Should We Fear Our Genetics?Posted on Jul 28th 2011 12:00PM by That's Fit Editors
In high school, all but one of my mother and her four sisters were very thin (the eldest sister was considered quite chubby in high school, we're told, though in photos she looks perfectly average-sized by today's standards). Oh, they always had booties -- in our family, it's known as the 'Bronner Butt,' after some generously derrièred great- great- somethings of ours -- and wide hips, but with tiny waists the effect becomes more narrow-hourglass than pear. There are photos of them visiting relatives in California, and I don't think my mom is wearing a shirt that covers her stomach in a single one (halters and bell-bottoms as far as the eye could see!-this was the 1970s). Marching around in sequined majorette leotards and white go-go boots, their legs look as long as their ironed-straight hair.
But the average American woman puts on the equivalent of one pound per year as she ages, and they are no exception; all have put on at least that much since high school, if not more, and it mostly shows up around their hips, thighs, and lower extremities. What's been strange -- like my own small-scale longitudinal study -- is to see this process accelerated in my generation. While my mom and aunts remained slim and trim well into their thirties, some of their children began gaining weight after high school. I hate my own body in high school photos, though I was considered thin by everyone around me. My hips and thighs look gargantuan to me now. I know this is neurotic -- at about 20 pounds heavier than I am now in those photos, the extra weight is noticeable, but hardly extreme. There are men who like my leaner body better, but there are always men who prefer a little extra -- I suppose there's no other way to say it -- junk in the trunk.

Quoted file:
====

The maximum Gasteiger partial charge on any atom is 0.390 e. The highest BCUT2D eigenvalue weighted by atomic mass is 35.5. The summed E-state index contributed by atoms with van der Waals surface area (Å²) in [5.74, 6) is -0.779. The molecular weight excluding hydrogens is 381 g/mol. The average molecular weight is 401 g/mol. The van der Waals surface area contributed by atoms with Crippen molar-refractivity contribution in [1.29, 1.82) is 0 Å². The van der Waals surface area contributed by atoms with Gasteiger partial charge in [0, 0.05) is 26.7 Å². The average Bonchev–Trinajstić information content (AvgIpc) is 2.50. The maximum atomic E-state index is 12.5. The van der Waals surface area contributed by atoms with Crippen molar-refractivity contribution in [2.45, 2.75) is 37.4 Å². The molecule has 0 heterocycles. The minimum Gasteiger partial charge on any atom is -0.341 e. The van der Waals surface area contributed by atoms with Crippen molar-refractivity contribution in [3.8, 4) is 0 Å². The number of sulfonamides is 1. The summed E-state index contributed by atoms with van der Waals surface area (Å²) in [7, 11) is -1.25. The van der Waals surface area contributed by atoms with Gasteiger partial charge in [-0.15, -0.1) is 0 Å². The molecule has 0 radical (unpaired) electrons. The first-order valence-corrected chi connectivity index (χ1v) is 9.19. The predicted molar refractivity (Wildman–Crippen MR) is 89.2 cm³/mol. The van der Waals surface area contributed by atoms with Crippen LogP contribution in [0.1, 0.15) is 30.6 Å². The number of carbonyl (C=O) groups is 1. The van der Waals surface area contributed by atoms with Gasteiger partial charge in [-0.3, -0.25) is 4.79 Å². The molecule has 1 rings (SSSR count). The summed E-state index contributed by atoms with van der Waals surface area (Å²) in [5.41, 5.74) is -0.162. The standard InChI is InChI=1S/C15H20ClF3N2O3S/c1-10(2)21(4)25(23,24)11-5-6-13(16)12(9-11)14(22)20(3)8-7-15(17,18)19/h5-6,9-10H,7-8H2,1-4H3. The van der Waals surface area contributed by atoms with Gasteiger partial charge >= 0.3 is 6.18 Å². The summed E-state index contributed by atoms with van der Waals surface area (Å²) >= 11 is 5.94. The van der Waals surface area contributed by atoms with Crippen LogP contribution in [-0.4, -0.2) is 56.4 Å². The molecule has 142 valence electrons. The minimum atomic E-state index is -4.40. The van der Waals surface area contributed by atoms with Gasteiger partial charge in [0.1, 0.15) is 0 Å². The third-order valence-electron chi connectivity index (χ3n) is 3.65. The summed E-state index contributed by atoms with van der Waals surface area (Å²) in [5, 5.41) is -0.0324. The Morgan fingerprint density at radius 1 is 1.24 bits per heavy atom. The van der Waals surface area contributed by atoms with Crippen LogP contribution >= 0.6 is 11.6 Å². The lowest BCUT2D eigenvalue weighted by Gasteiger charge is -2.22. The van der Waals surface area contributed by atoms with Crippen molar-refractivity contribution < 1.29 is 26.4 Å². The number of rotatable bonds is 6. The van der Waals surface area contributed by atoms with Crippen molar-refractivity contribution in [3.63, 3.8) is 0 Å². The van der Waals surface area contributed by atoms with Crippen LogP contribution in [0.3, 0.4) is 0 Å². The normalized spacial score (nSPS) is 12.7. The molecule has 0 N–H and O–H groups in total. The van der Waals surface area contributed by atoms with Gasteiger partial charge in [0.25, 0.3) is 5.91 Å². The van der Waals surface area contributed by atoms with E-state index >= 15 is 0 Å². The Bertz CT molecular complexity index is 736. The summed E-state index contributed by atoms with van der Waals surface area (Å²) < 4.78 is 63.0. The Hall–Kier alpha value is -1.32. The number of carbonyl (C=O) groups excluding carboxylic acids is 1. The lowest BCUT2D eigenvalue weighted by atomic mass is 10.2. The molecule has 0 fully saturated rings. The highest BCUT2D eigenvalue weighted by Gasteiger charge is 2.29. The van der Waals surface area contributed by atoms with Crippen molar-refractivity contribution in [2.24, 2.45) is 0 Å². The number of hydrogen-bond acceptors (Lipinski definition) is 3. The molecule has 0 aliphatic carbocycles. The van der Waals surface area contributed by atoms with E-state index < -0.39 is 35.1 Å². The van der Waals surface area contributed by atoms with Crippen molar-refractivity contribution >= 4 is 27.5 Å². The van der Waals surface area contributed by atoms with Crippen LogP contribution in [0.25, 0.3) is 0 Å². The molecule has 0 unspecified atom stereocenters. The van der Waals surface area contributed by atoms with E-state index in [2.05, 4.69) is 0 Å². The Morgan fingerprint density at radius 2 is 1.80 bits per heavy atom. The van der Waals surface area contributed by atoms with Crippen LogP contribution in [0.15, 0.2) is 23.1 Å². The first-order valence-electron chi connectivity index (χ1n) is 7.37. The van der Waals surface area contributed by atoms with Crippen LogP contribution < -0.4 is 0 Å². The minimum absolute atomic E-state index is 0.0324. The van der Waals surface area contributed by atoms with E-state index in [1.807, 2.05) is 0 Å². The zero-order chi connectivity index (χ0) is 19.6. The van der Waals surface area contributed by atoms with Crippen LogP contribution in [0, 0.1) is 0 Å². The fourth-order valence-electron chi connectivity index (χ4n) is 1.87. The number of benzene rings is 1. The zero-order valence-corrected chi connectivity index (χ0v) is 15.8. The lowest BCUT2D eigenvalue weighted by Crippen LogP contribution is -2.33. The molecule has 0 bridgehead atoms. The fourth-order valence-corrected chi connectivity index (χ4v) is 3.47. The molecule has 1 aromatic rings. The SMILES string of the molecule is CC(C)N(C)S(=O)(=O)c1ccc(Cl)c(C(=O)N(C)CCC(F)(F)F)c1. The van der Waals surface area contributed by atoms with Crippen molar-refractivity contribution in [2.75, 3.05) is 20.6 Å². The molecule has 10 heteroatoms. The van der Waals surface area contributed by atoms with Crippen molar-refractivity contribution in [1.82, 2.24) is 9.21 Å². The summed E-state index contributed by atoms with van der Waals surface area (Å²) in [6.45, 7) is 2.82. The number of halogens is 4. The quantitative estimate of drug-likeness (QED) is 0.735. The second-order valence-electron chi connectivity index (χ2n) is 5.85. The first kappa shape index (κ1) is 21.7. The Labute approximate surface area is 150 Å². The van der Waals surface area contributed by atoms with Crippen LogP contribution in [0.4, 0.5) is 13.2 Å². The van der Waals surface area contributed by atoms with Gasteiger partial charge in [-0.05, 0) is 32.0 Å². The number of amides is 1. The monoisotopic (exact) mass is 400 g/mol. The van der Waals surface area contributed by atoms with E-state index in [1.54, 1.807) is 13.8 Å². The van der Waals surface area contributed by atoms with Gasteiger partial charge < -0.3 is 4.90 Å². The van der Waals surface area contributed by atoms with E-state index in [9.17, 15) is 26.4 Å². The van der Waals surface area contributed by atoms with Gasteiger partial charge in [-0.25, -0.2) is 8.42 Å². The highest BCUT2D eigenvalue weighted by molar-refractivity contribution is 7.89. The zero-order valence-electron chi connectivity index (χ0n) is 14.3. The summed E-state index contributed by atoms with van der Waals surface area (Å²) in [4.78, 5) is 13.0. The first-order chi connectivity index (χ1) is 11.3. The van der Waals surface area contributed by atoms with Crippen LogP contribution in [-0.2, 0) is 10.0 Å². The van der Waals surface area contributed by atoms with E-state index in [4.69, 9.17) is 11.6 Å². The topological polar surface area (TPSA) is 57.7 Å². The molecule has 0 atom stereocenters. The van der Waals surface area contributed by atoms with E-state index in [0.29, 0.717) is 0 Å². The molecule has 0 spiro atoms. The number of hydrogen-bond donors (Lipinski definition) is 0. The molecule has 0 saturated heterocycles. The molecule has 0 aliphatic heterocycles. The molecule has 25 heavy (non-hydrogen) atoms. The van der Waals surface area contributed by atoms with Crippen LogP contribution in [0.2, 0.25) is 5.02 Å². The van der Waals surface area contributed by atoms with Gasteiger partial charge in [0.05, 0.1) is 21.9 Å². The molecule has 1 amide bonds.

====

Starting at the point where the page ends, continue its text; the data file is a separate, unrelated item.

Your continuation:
At 5-foot-6-inches I'm one of the taller of our family's 12 female grandchildren, and I've seemed to inherit more of my dad's genetic heritage than my mother's: crooked spine, curly hair and fast metabolism. I still worry sometimes about the dramatic Bronner butt transformations I've seen, but by this point in life, I've channeled my fear of metabolic fate into a positive focus on healthy living and nutrition (instead of obsessive dieting). Heredity is not destiny, or so the saying goes. And it's not as if healthy eating is a strong point in my extended family, even when they were younger (my mom says in high school she'd go all day on a Payday and a Coke). A certain amount of weight gain may be inevitable as people age, but as recent studies on long-term weight change have found, it's also heavily correlated to eating certain types of food and beverages, or engaging in certain habits or behaviors. In other words, habits trump heredity? Well, let's hope.
More from Blisstree.com:
The Body Positive: When A Fat-Loss Expert Gets Called Fat
The Body Positive: Less-Than-Perfect Is Good Enough For Me
Genetics and Exercise: Are You a Natural Born Gym Rat?